The images out of this camera and lens combo were sharp and crisp with smooth bokeh.  I have no complaints as this is my favorite 645 camera and lens combo so far.

This is my top choice for the 645 format.  Wish I could have the chance to play with a Contax 645, but this system is so solid, I would be perfectly happy shooting the H1 and 100mm f2.2 combo.

I ended up selling the H1 to fund other purchases.  Wish I didn't, but I didn't use it much once I acquired the Rolleiflex 6008AF and the Rolleiflex Hy6 mod 2.  I really started liking the square 6x6 photos from the Rolleiflex cameras.  More on the Rolleiflex in another post.

Below are a few shots from the H1 and 100mm f2.2 combo.  Developed and scanned by Richard Photo Lab.

 

fujifilm

The search for a film camera continues.

Before I sold off my pentax 67ii, I started searching for my next medium format film camera.  My focusing issues were inconsolable with the 67ii. Again, if you don't have glasses or eye issues, this might be the perfect system for you.  The search lead me to many possible different cameras.  There were rangefinders, SLRs, twin lens reflex, and folding cameras. Another consideration was the format size: 645, 6x6, 6x7, 6x9, 6x10, some crazy huge ones like 6x17 that eat up your film like no other.   I also looked into some of the 35mm film cameras, but I really wanted a medium format film camera.

I decided I would like to stick with a larger format such as 6x7 if possible.  I started looking all over the place for autofocus options for this format and I found none.  So if anyone knows of one, please let me know.  In a future blog post I'll be writing about the rolleiflex 6008AF and hy6.2 cameras, which boasts autofocus in a 6x6 format.  Eventually I ended up reading about the Fujifilm GF670 and GF670W, which are manual focus rangefinders (there are also voigtlander bessa versions of the same camera).  I've never even touched a rangefinder before so I wanted to check one out before I bought one.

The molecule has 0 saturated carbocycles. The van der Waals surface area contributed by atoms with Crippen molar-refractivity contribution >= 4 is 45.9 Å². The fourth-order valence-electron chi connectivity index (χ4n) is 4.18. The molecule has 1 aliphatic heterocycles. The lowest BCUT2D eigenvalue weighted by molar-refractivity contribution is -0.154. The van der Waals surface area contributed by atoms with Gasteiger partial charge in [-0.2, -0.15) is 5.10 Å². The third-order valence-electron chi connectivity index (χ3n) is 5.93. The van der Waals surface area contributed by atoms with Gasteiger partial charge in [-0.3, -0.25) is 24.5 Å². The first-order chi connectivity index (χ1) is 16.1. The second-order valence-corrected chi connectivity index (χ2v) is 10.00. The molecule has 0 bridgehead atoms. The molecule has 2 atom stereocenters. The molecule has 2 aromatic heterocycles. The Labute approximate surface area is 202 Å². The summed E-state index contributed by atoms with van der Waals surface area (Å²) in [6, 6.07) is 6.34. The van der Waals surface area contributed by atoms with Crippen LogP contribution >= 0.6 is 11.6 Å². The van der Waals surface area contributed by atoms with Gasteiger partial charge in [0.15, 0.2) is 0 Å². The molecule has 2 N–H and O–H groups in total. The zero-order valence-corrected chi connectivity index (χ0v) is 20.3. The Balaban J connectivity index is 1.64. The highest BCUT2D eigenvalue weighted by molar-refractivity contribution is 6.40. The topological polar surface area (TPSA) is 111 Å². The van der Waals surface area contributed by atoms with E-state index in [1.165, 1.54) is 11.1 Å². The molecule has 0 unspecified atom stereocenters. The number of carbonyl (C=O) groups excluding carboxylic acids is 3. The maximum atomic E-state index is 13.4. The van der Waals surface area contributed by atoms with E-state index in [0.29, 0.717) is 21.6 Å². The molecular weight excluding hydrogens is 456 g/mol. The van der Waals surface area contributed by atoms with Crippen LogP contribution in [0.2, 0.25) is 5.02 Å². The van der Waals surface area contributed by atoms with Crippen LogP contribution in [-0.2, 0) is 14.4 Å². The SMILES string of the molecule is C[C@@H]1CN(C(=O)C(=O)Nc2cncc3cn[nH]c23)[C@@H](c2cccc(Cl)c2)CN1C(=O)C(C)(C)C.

I was in Manhattan in December of 2014 and my wife and I stopped by B&H.  This was the 2nd time I've stepped foot into that store.  It was just as amazing as the last.  I went around and checked the backpack section for any cool new bags.  I found none that day.  It's actually quite a chore to find a somewhat style conscious backpack that doesn't scream 'I'm a photo bag'.  I then went to the used camera section and asked to check out any rangefinder camera.  I ended up holding a Leica M6.  I racked the focus back and forth and it seemed easy enough to focus.  This looked hopeful, especially since the viewfinder in the Fuji GF670/W is supposed to be much larger.  

I browsed some of the internet forums and bought both the GF670 and GF670W used.  I also read some good things about the Fujifilm GA645 series, which are 645 format autofocus rangefinders, so I bought a GA645i and a GA645w as well.  I figured that since I'm buying them all used and if don't particularly love them, I'll be able to sell them a nearly the same price I bought them for.

The GF670 and the GF670W are newer film cameras.  Unfortunately, it seems like Fujifilm just recently discontinued making the GF670.  B&H marked the GF670 as discontinued, but it looks like you can still get the voigtlander bessa III, which is the same camera, just in a black color.

The GF670 is a really cool camera.  It can switch between 6x6 and 6x7, making it versatile in that aspect.  Even though it is large, it folds down to almost nothing.  I was excited to use it.  In regards to the ergonomics, I really liked the positioning of the dial up top and the manual film winder, but it took a little bit of time getting used to the focusing ring without touching the bellows.  I went around and took some test shots, which turned out great.  I did also still have some focusing issues because of my eye issues, but not nearly as bad as the pentax 67ii.  This would be the top choice for traveling for many people.

The GF670W is also a great camera.  It has basically the same ergonomics as the GF670 but it doesn't have any bellows to worry about, but that means it is also a thicker camera since it can't fold down.